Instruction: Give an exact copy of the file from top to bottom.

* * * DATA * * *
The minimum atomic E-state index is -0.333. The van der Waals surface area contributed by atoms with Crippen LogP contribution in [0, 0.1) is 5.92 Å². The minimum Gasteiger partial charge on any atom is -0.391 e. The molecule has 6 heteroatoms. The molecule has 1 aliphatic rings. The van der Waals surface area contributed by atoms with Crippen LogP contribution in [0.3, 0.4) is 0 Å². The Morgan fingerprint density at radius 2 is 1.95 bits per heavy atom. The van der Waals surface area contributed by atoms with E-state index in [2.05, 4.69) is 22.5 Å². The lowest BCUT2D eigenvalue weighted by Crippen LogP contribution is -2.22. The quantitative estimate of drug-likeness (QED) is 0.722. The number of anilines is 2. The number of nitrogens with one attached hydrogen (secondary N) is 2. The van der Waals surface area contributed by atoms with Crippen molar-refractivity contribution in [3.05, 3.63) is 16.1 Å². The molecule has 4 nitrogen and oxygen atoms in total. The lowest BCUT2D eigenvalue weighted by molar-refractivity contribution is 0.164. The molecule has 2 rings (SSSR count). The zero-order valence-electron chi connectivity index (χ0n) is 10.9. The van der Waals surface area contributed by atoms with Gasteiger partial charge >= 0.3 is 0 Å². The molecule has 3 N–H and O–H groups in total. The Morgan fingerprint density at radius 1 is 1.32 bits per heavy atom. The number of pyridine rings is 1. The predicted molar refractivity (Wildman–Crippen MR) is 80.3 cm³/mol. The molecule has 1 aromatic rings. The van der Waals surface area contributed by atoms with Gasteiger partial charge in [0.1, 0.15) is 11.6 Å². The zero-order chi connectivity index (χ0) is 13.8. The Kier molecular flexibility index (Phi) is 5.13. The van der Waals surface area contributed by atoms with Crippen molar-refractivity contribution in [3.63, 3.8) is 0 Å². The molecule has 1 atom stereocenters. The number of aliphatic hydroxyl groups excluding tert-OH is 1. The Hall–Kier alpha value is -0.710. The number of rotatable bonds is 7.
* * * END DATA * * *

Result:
The minimum atomic E-state index is -0.333. The van der Waals surface area contributed by atoms with Crippen LogP contribution in [0, 0.1) is 5.92 Å². The minimum Gasteiger partial charge on any atom is -0.391 e. The molecule has 6 heteroatoms. The molecule has 1 aliphatic rings. The van der Waals surface area contributed by atoms with Crippen LogP contribution in [0.3, 0.4) is 0 Å². The Morgan fingerprint density at radius 2 is 1.95 bits per heavy atom. The van der Waals surface area contributed by atoms with E-state index in [2.05, 4.69) is 22.5 Å². The lowest BCUT2D eigenvalue weighted by Crippen LogP contribution is -2.22. The quantitative estimate of drug-likeness (QED) is 0.722. The number of anilines is 2. The number of nitrogens with one attached hydrogen (secondary N) is 2. The van der Waals surface area contributed by atoms with Crippen molar-refractivity contribution in [3.05, 3.63) is 16.1 Å². The molecule has 4 nitrogen and oxygen atoms in total. The lowest BCUT2D eigenvalue weighted by molar-refractivity contribution is 0.164. The molecule has 2 rings (SSSR count). The zero-order valence-electron chi connectivity index (χ0n) is 10.9. The van der Waals surface area contributed by atoms with Gasteiger partial charge >= 0.3 is 0 Å². The molecule has 3 N–H and O–H groups in total. The Morgan fingerprint density at radius 1 is 1.32 bits per heavy atom. The number of pyridine rings is 1. The predicted molar refractivity (Wildman–Crippen MR) is 80.3 cm³/mol. The molecule has 1 aromatic rings. The van der Waals surface area contributed by atoms with Gasteiger partial charge in [0.1, 0.15) is 11.6 Å². The zero-order chi connectivity index (χ0) is 13.8. The Kier molecular flexibility index (Phi) is 5.13. The van der Waals surface area contributed by atoms with Crippen molar-refractivity contribution in [3.63, 3.8) is 0 Å². The molecule has 1 atom stereocenters. The number of aliphatic hydroxyl groups excluding tert-OH is 1. The Hall–Kier alpha value is -0.710. The number of rotatable bonds is 7.